Format

Send to

Choose Destination
Ther Apher Dial. 2018 Feb;22(1):73-78. doi: 10.1111/1744-9987.12601. Epub 2017 Oct 30.

Two-Stage Basilic Vein Transposition: Second Stage Results.

Author information

1
Angiology and Vascular Surgery Department of Centro Hospitalar do Porto, Hospital de Sto. António, Porto, Portugal.
2
Grupo de Estudos Vasculares, Vascular Access Centre, Porto, Portugal.
3
Nephrology Department of Centro Hospitalar do Porto, Hospital de Sto. António, Porto, Portugal.
4
Escola Superior de Enfermagem do Porto, Porto, Portugal.

Abstract

The increasing survival of hemodialysis patients results in the depletion of superficial venous capital justifying the use of the basilic vein. Many groups still prefer an arteriovenous graft due to transposition complexity and the time needed to achieve maturation. In this work we review the results of our series of basilic vein transpositions (BVT). BVTs were performed in two stages: first, creation of the fistula; second, transposition of the vein using three small incisions in the arm. All patients had to have direct arterialization of the basilic vein, therefore, patients with previous ipsilateral wrist fistulas also followed a two-stage protocol. Data were retrospectively revised from all transposition procedures made between September 2005 and November 2012. Patency and complication rates were the primary outcomes evaluated. A total of 276 basilic veins were transposed. Usage rate was 82.2%. 8% (N = 22) of the fistulas were never used due to thrombosis. Secondary patency rates at 1 and 2 years were, respectively, 84% and 66.3%. Complications occurred in 61.6% (N = 170) of fistulas and 65.9% (N = 112) of which had to undergo surgical or endovascular revision. The most frequent complication was vein stenosis (39.7% of late complications, N = 92). Albeit its greater technical complexity, the transposed basilic vein represents a hemodialysis access with good patency rates. Complication rates, although high, are less than those of CVC or prosthetic grafts. These results support the use of the transposed basilic vein as hemodialysis access after the brachiocephalic fistula.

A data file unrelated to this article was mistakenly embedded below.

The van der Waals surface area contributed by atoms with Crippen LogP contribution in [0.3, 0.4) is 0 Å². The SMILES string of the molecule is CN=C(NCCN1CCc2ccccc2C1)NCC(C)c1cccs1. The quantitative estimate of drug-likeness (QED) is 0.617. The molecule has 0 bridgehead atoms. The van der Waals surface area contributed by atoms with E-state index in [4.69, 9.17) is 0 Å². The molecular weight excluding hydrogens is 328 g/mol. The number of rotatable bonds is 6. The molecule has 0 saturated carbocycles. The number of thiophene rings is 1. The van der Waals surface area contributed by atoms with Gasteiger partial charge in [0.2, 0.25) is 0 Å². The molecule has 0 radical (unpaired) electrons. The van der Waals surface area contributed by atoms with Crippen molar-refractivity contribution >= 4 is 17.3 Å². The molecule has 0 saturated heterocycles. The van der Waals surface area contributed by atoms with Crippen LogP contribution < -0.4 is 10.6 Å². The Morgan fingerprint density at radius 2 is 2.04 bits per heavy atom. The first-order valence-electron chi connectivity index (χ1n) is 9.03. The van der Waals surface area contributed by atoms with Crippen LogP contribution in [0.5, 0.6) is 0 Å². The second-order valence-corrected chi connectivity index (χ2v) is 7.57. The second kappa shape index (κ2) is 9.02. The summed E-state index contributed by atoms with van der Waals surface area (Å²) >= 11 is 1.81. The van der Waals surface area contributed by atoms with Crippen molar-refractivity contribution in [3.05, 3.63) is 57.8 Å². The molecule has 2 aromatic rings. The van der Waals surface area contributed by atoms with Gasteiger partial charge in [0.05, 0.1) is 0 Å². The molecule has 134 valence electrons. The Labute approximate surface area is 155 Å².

KEYWORDS:

Arteriovenous fistula; Basilic vein transposition; Hemodialysis access

PMID:
29082626
DOI:
10.1111/1744-9987.12601
[Indexed for MEDLINE]

Supplemental Content

Full text links

Icon for Wiley
Loading ...
Support Center